While negotiators were working on agreements to limit greenhouse gas emissions in Cancun, my research group from the British Antarctic Survey were battling the rough seas of the Southern Ocean to further our knowledge of the key physical processes that will determine our future climate.
Of the carbon dioxide emissions human activities generate each year, only about half stay in the atmosphere. The rest are taken up by the land and the oceans, in approximately equal measure. At present the Southern Ocean that encircles Antarctica takes up about 10% of our emissions. Were it not to act in this way as a “carbon sink”, CO2 levels in the atmosphere would increase at a significantly faster rate than we currently observe.
So a key question for scientists to answer is, will climate change invoke changes that alter the Southern Ocean carbon sink? If the answer is yes, then this would change the amount of CO2 in the atmosphere and act as a strong feedback on climate change, with implications for the UN climate negotiations. Concern has been raised recently because some observations have indicated that the Southern Ocean may be taking up less CO2 than we would have historically expected given the current atmospheric CO2 concentrations.
This has prompted a major oceanographic research campaign in the Southern Ocean called DIMES, involving scientists from the UK and the US. The UK side has been funded by the Natural Environment Research Council. The Southern Ocean is a remote and hostile place to do science; the risk of sea-sickness is high and the freezing temperatures make taking water samples an uncomfortable activity as it is almost impossible to do so without getting your hands wet! But this all adds to the sense of adventure.
In this voyage of discovery we were exploring the ocean depths to investigate the ocean circulation. Like a giant global rollercoaster, the world’s oceans are connected by a vast, slow circulation system with water sinking in the North Atlantic, travelling southward, and then rising to the surface in the Southern Ocean. When it reaches the surface, this water is able to exchange CO2 with the atmosphere, before the circulation dips below the surface again, locking the CO2 in the ocean, and returns north. If that circulation were to change, the carbon uptake of the Southern Ocean would change.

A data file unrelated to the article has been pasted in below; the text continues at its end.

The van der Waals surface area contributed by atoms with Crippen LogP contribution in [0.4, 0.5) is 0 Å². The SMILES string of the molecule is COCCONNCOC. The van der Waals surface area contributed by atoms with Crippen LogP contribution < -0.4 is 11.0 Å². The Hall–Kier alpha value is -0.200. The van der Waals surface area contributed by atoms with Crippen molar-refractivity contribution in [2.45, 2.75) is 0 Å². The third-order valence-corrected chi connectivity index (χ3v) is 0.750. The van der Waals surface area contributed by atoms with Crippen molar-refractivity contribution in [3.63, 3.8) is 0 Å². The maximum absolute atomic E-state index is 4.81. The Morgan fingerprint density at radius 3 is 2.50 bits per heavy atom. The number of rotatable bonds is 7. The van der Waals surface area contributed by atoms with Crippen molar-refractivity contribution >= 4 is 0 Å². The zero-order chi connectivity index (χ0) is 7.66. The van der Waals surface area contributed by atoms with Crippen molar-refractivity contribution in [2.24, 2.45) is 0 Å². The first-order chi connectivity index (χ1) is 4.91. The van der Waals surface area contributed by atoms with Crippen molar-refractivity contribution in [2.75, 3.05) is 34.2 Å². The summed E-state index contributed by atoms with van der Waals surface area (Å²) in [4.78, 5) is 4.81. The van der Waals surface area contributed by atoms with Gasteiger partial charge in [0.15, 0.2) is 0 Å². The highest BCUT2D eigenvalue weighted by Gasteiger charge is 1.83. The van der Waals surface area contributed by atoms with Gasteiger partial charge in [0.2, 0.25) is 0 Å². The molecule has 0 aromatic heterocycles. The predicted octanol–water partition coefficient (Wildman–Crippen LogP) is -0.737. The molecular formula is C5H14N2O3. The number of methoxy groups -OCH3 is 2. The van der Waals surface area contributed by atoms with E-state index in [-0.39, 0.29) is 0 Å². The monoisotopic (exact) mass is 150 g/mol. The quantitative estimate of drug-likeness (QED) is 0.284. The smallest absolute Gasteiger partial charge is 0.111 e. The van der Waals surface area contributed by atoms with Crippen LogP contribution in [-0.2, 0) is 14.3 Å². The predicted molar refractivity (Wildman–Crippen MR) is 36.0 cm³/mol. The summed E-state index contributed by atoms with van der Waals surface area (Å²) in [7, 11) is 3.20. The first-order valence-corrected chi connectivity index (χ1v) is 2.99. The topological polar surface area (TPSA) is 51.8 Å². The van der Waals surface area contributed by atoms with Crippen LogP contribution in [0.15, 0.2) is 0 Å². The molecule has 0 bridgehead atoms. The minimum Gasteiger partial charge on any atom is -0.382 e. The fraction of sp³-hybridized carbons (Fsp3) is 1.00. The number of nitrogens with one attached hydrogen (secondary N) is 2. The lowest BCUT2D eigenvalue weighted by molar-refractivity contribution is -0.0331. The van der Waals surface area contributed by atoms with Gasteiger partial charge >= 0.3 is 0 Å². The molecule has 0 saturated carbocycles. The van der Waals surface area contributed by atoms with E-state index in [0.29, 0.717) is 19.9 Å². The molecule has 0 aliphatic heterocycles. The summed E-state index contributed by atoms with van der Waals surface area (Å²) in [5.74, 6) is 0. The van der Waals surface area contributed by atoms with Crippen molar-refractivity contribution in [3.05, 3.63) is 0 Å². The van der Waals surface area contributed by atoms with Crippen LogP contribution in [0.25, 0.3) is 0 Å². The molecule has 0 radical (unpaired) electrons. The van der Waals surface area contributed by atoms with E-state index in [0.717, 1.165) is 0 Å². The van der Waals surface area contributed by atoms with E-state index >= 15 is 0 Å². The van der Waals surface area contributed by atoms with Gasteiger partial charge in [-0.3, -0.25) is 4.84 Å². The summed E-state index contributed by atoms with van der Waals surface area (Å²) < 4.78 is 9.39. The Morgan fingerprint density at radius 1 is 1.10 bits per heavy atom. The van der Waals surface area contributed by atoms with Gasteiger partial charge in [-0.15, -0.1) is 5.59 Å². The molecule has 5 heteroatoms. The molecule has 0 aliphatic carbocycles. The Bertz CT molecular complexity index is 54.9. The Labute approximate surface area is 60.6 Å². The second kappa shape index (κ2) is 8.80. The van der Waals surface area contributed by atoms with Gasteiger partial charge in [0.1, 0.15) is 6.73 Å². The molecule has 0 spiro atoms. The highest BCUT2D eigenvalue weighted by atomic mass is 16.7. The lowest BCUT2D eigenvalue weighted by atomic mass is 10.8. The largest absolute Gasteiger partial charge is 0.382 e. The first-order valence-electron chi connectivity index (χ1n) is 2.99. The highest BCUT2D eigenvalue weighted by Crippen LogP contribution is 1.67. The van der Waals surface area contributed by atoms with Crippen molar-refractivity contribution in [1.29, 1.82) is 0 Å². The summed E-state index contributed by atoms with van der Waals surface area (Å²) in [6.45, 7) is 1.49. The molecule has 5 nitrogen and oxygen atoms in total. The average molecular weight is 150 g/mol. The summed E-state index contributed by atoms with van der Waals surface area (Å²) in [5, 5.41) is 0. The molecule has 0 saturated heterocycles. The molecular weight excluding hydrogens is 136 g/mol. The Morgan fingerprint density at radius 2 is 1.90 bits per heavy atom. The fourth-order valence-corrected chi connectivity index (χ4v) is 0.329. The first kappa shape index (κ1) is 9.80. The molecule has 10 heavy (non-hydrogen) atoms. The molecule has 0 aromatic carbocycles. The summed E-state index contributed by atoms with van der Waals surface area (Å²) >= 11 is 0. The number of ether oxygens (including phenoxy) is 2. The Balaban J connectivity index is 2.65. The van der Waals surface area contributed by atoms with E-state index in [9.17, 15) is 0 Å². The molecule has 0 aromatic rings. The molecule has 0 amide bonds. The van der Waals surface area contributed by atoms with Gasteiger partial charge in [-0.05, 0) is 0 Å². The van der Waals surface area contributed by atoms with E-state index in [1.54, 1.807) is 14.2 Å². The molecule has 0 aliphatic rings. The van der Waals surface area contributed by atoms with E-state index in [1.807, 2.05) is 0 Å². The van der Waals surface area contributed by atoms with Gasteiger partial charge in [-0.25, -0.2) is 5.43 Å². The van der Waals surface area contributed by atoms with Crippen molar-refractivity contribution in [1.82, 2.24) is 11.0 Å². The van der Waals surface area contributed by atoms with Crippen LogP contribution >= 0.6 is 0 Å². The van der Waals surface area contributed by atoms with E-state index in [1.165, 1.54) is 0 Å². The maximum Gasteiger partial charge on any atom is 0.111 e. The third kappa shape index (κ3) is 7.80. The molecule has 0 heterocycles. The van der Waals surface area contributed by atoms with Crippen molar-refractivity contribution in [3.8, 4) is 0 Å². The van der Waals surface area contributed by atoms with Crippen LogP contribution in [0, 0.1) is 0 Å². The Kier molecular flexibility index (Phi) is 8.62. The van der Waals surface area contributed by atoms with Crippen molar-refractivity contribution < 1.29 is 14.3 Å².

So how might climate change be impacting the Southern Ocean overturning circulation? Strong winds blow around Antarctic over the Southern Ocean. These winds have become stronger in recent decades and we think this is due to in part to the increase in greenhouse gases in the atmosphere and in part due to the ozone hole in the stratosphere. We know the winds are responsible for driving the global rollercoaster circulation in the Southern Ocean, in part via their influence on the generation of ocean storms, known as “eddies”. But we still don’t understand all the details, so we are not sure whether the stronger winds will change the circulation and alter the carbon sink.
Therefore, one of the key things we are investigating in our Southern Ocean adventures is the effects of the ocean eddies. To do this we have been tracking a dye and floats deep below the surface as they are taken by the currents from the Pacific to the Atlantic through Drake Passage and we have been sampling the ocean to determine its properties in different locations. It is the first time some of these measurements have been taken in the Southern Ocean.
Weather conditions and technical problems meant we weren’t able to take all the measurement we had hoped in December/January, so in April I am heading South to brave those rough seas again in the name of climate science.